Furthermore, while I’m in favor of teaching kids to respect themselves and their partners, I’m not sure public schools should be responsible for educating kids about “the sacredness of sexual behavior.” That seems like a job for parents and clergy, not public servants.
I loved Bill Clinton when I voted for him in 1992, and I was slightly heartbroken when he jeopardized the most important job in the world for a blow job. I guess I should be glad that I’m getting my disillusionment out of the way early with Obama. But I can tell you for sure that I’m going to be a whole lot more disappointed if the comment quoted above represents his real views on sex ed.
Feeling Blue About Obama
I will be voting for Barack Obama in November. Everybody—well, everybody who cares—knows this already. Nothing Obama says or does between now and then is going to make me vote for John McCain or—saints preserve us—a third-party candidate. However, I must voice my current displeasure with the presumptive Democratic nominee’s suggestion that women sometimes get late-term abortions because they’re “feeling blue”. I feel honor-bound to say something largely because, had a conservative made the same suggestion, I would have been all over that shit.
And shit it most certainly is. I realize that Obama was engaging in some extemporaneous backpedaling, rather than offering a prepared statement, but his words were dismissive and insulting and ignorant, and, unfortunately, his original remark in an interview with Relevant (a magazine that describes itself as a publication for “twentysomething Christians”) isn’t much more reassuring:
...I have repeatedly said that I think it’s entirely appropriate for states to restrict or even prohibit late-term abortions as long as there is a strict, well-defined exception for the health of the mother. Now, I don’t think that “mental distress” qualifies as the health of the mother. I think it has to be a serious physical issue that arises in pregnancy, where there are real, significant problems to the mother carrying that child to term. Otherwise, as long as there is such a medical exception in place, I think we can prohibit late-term abortions.
Both comments show a distressing failure to appreciate the real, lived experiences of most women who have late-term abortions. If you’re interested in understanding this reality, I suggest that you pay a visit to Uppercase Woman, where—with bravery, candor, and understandable weariness—Cecily Kellogg continues to play the role of Internet Poster Girl for Partial-Birth Abortion. The abbreviated version of her account of losing twin sons—prepared, long before Obama made his remarks, for the edification of presidential candidates—will probably make you sad and angry. The long version, which begins here, will devastate you.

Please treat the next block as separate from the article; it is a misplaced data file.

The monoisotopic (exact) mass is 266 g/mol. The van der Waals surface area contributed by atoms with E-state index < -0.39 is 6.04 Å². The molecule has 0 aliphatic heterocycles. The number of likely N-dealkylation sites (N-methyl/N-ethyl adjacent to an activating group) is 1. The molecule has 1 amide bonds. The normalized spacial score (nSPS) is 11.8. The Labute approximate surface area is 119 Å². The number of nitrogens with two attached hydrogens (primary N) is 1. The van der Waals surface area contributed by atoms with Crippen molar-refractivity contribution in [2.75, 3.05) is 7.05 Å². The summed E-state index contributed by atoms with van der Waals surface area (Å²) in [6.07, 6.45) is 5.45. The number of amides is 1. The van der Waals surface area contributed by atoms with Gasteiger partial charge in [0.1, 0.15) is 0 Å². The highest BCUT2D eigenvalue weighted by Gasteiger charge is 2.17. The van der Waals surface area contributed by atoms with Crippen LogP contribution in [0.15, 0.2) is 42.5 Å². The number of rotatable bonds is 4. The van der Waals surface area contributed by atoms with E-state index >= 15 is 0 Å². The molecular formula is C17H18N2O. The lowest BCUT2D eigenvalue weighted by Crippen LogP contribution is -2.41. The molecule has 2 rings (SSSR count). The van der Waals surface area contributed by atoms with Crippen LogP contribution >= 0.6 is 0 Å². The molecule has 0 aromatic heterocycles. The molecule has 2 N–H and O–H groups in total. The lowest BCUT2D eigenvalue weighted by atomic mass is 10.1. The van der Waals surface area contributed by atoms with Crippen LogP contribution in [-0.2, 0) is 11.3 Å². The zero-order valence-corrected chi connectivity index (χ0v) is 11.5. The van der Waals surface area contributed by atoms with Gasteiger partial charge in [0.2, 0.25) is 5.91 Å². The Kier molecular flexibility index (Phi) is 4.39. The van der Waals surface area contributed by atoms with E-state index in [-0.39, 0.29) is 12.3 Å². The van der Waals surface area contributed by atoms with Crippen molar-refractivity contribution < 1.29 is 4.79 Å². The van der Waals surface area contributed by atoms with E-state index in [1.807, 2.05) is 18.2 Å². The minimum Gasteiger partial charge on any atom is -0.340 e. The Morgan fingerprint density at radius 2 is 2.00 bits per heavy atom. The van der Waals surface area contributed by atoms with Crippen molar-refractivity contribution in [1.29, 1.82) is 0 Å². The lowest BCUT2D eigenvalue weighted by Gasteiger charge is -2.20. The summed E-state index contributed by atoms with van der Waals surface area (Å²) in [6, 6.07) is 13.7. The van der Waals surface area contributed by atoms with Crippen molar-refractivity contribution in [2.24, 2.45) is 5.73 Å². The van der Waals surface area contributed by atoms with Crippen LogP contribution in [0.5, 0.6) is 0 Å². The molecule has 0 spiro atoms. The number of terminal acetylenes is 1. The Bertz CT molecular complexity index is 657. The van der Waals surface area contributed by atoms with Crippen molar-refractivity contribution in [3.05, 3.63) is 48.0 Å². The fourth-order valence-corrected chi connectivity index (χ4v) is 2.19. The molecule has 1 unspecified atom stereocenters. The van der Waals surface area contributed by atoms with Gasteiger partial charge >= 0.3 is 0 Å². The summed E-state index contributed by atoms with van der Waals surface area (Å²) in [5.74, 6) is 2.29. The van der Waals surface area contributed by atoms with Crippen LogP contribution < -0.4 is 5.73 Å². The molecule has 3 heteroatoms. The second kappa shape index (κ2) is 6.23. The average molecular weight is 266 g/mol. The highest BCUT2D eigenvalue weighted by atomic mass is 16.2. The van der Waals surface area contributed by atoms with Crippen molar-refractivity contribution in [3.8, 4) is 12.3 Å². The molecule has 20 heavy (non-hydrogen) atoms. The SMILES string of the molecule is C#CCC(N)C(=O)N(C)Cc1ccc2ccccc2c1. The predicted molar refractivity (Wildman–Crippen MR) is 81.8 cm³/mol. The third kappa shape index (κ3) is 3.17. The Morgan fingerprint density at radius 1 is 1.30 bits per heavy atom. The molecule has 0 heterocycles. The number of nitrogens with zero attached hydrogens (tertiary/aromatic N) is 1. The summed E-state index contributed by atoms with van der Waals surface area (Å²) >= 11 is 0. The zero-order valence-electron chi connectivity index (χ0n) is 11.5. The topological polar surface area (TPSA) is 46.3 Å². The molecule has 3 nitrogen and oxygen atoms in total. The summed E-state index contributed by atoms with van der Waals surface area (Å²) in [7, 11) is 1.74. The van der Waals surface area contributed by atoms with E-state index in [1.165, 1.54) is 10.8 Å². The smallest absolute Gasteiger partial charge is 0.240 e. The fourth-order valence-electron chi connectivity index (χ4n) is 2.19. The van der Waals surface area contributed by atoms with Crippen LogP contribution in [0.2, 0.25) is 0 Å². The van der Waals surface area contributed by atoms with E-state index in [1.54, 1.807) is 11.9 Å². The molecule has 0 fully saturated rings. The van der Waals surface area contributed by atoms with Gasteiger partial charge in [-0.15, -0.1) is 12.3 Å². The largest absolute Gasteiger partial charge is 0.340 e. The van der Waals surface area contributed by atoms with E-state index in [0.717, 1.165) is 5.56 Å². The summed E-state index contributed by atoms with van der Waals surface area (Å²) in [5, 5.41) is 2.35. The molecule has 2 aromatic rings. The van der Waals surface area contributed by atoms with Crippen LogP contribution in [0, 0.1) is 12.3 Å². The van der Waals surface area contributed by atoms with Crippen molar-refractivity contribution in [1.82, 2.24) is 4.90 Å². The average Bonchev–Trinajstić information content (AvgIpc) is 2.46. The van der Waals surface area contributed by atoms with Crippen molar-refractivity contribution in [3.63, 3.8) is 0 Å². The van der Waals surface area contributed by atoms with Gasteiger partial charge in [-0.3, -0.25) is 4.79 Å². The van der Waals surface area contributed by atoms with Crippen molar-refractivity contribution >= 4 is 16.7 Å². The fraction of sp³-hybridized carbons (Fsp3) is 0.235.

If you’re thinking that Cecily’s story is somehow exceptional, that her experience of late-term abortion was atypical, then you may want to read a similar—and similarly heartbreaking—account Lynda Waddington contributed to RH Reality Check in response to Obama’s Relevant interview. Lynda’s story is terrible enough, but this excerpt from the comment thread is possibly even worse:
Your story broke my heart. I too have had two pregnancies which had to be terminated. The first one was at 12 weeks and the fetus was dead and the 2nd was at 9 weeks but the fetus was dying a little bit every day. My doctor at the time refused to terminate the pregnancy until the fetus had died. I was forced to go in day after day and watch my baby’s heart rate get slower and slower…. Finally a nurse practitioner seeing the absolute distress this was causing me offered to fib to the doctor and tell him the heart beat had stopped.
I don’t like abortion. I think that, for most women who choose it, it’s an unhappy and unwelcome choice. And I know that there are people—smart, sincere, well-meaning people—whose views on abortion rights differ from my own. But “partial-birth abortion” is a manufactured issue. I don’t know how any thinking, feeling person would want to compound a grieving mother’s sorrow with laws based on bad science and disgusting—if effective—marketing. And I think it’s unconscionable that an ostensibly free society would jeopardize the emotional, mental, and physical health of it’s female citizens with measures that will not save one child’s life.
I have never been a single-issue voter—and, if I were, I suppose I would be even less inclined to vote for McCain than Obama, since the former’s record on the right to choose is consistently awful. I continue to believe that a Democrat in the White House is immeasurably preferable to a Republican. But, surely, Mr. Obama, you have more respect for women, their powers of reason, and their individual autonomy than the quotations above demonstrate. You need to put your oratorical gifts to work making that clear to those of us feeling a little blue about your recent unfortunate comments.